When we started the project with a conversation at the 1998 Saline Celtic Fesitval, we were twenty years younger, and our five core members were at particularly good points in their lives to begin such a big project. After we spent five years getting the layout to a point where we were willing to take it out to show the public, it debuted at the 2003 NMRA National Convention in Toronto. We had no idea how it would be received. To our knowledge, nobody had ever tried something like this before. We were absolutely delighted with the warm reception that our crazy idea received. Since that time, we have offered operating sessions at six (soon to be seven) more National Conventions, both giving people who have never tried timetable-and-train order operation an opportunity to try it, and providing our own take on it to others who were already familiar with operation. In the process, we have had a lot of fun sharing our enjoyment of timetable-and-train order operation.
In 2018, we and the layout are all twenty years older, and showing some signs of wear. The work required to move the layout, set it up, run a dozen operating sessions over four days, then tear down the layout and take it home again, all in the course of a week, is exhausting. It was exhausting twenty years ago. It has been becoming harder and harder to do as the years have gone by. For this reason, we have decided that the layout's traveling days will end this year.
Our plan is that when we return to Saline after the Kansas City Convention, we will reassemble the layout and continue to hold operating sessions at our home base, both with our regular local crews and with guests. While we won't be taking it out on the road any more, we intend to continue to make it available for "introduction to timetable-and-train order" operating sessions, going forward, and will post an announcement here once we have decided how to do this best.
We have already scheduled an operating session at the layout's home base, in conjunction with the Lansing Lashup 2018 North Central Region NMRA Convention in October.
We would like to thank the over 1,000 people who have participated in our operating sessions at Conventions or at home, who have helped with setup or teardown or loading, or have contributed in other ways to the success of this effort over the years. We have also benefited greatly from the support of our fellow members of the Rails on Wheels club over the years, who all have our heartfelt gratitude. While this has been a lot of work, we have enjoyed it immensely, made new friends, and had a lot of fun.
June 23, 2018
After our operating session on May 23, we began the pre-teardown process leading up to our trip to Kansas City. This involves clearing all of the rolling stock off of the layout, identifying areas where we want to perform work on the layout before packing up, and setting to work on those projects. One of these is a new grade crossing that Dave Simmons is installing at the west end of Colburn.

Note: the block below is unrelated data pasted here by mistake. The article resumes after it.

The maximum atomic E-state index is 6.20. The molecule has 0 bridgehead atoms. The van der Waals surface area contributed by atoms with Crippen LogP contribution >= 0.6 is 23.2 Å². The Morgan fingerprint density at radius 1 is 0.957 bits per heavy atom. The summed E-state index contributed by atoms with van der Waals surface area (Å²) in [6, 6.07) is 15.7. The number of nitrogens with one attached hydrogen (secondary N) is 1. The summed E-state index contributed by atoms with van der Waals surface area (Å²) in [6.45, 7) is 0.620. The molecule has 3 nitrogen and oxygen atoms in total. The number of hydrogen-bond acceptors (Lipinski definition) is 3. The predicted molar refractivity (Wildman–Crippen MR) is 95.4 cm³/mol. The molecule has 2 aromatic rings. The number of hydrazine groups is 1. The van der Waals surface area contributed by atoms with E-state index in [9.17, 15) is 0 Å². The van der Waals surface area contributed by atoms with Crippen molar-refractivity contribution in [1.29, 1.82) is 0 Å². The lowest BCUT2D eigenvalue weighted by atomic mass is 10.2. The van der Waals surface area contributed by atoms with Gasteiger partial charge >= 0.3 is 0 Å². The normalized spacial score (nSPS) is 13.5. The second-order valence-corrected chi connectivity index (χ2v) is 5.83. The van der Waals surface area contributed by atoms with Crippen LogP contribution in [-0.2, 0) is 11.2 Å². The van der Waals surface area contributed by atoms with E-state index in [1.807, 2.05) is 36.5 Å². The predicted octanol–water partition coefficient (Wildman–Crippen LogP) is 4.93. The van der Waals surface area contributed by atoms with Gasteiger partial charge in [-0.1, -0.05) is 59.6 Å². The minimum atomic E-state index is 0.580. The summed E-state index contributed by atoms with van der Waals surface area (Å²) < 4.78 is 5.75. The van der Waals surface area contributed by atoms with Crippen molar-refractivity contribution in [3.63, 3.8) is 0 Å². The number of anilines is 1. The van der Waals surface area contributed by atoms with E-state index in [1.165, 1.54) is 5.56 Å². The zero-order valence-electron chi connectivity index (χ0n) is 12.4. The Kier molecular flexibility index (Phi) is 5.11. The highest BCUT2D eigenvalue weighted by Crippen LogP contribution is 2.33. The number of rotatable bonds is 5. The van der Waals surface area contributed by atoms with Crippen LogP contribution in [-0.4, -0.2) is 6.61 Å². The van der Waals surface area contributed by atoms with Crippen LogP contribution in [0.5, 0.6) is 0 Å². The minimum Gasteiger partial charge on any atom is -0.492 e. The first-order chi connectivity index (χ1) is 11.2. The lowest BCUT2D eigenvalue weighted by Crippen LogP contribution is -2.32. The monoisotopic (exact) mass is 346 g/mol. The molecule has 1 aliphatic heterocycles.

With the backdrop out, you can see the back of Logansport from Colburn. Note the new grade crossing
that Dave Simmons installed, in the foreground.
Ground cover improvement is under way, with Dick Helmick, Roger Austin, and Al Robertson adding lots of trees and new ground cover.
Packing up the rolling stock becomes a bigger challenge each time we take the layout on the road. At this point, we believe that we have nearly twice as many cars in our fleet as we can pack for road trips. This leads to a problem with deciding where and how to store the ones that aren't coming along with us. It also means that we should start culling the fleet; there are some cars that we stored away before going to Cleveland, in 2014, that we haven't unpacked since then.
If you will be at the Convention on Sunday, and are looking for something to do, we can always use help with unloading and setting up the layout!
March 31, 2018
The Operations Road Show project is the subject of the On Operation column in the May, 2018 issue of Model Railroader magazine. Jerry Dziedzic's article offers a quick overview of what the Operations Road Show project is, and how we run the operating sessions we offer at NMRA National Conventions. Thanks for the coverage, Jerry!
On the layout front, we continue with scenery work, with efforts currently focused on Colburn and Peru. Our rolling stock fleet is expanding as more models that fit our needs are released, allowing us to remove some older or "stand-in" cars from the fleet.
We are continuing to work on updating our DCC infrastructure, with additional DB210 boosters on order, and we are tending to routine locomotive servicing tasks.
February 11, 2018
We have run two operating sessions using the new DB210 booster, during which it performed as we expected-- excellently.
The track has been laid and wired up on the separate switching layout that is to represent the Alcoa plant in Lafayette.
We had an operating session scheduled for the afternoon of the eleventh, but cancelled it due to icy road conditions and forecasts of significant snowfall during the afternoon.
January 1, 2018
Just before Christmas, we held a planning meeting to decide what projects we would work on before taking the layout to Kansas City this August. Most of the work is focused on finishing incomplete projects and addressing layout mechanical issues and upkeep, though we plan to start on at least a mock-up of the freight house, based on the minimal photographs we have been able to find of it.
We have acquired a Digitrax DB210 booster, which we have installed and are evaluating to see whether it offers sufficient advantages to justify replacing our DB150s, some of which are approaching twenty years of age.